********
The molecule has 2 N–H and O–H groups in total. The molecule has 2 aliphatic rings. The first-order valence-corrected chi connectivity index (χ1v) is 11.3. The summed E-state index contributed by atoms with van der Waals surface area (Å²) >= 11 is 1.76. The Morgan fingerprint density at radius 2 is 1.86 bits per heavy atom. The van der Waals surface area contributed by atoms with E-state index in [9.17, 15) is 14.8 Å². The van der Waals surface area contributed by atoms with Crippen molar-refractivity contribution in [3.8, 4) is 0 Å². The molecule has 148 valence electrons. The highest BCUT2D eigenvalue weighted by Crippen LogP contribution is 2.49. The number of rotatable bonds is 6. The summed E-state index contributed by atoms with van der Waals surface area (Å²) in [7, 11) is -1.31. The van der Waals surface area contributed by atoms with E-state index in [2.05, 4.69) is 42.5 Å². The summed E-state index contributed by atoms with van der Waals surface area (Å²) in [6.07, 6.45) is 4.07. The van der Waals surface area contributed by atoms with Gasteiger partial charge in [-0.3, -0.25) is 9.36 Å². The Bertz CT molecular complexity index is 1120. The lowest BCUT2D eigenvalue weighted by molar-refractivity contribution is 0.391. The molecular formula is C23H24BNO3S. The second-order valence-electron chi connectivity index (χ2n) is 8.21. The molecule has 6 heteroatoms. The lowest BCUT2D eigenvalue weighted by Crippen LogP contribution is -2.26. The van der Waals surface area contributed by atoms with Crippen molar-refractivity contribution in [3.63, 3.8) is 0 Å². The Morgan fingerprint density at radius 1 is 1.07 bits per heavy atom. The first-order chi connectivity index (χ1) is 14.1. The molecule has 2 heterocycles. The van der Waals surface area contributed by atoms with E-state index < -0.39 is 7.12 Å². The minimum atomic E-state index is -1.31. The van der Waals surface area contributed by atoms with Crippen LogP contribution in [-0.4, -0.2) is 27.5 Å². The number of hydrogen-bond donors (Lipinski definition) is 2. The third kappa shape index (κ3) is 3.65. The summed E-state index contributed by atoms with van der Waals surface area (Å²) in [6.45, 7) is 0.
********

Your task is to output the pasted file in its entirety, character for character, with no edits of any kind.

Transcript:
The molecule has 2 N–H and O–H groups in total. The molecule has 2 aliphatic rings. The first-order valence-corrected chi connectivity index (χ1v) is 11.3. The summed E-state index contributed by atoms with van der Waals surface area (Å²) >= 11 is 1.76. The Morgan fingerprint density at radius 2 is 1.86 bits per heavy atom. The van der Waals surface area contributed by atoms with E-state index in [9.17, 15) is 14.8 Å². The van der Waals surface area contributed by atoms with Crippen molar-refractivity contribution in [3.8, 4) is 0 Å². The molecule has 148 valence electrons. The highest BCUT2D eigenvalue weighted by Crippen LogP contribution is 2.49. The number of rotatable bonds is 6. The summed E-state index contributed by atoms with van der Waals surface area (Å²) in [7, 11) is -1.31. The van der Waals surface area contributed by atoms with E-state index in [2.05, 4.69) is 42.5 Å². The summed E-state index contributed by atoms with van der Waals surface area (Å²) in [6.07, 6.45) is 4.07. The van der Waals surface area contributed by atoms with Gasteiger partial charge in [-0.3, -0.25) is 9.36 Å². The Bertz CT molecular complexity index is 1120. The lowest BCUT2D eigenvalue weighted by molar-refractivity contribution is 0.391. The molecular formula is C23H24BNO3S. The second-order valence-electron chi connectivity index (χ2n) is 8.21. The molecule has 6 heteroatoms. The lowest BCUT2D eigenvalue weighted by Crippen LogP contribution is -2.26. The van der Waals surface area contributed by atoms with Crippen molar-refractivity contribution in [3.63, 3.8) is 0 Å². The Morgan fingerprint density at radius 1 is 1.07 bits per heavy atom. The first-order chi connectivity index (χ1) is 14.1. The molecule has 2 heterocycles. The van der Waals surface area contributed by atoms with E-state index < -0.39 is 7.12 Å². The minimum atomic E-state index is -1.31. The van der Waals surface area contributed by atoms with Crippen LogP contribution in [-0.4, -0.2) is 27.5 Å². The number of hydrogen-bond donors (Lipinski definition) is 2. The third kappa shape index (κ3) is 3.65. The summed E-state index contributed by atoms with van der Waals surface area (Å²) in [6.45, 7) is 0.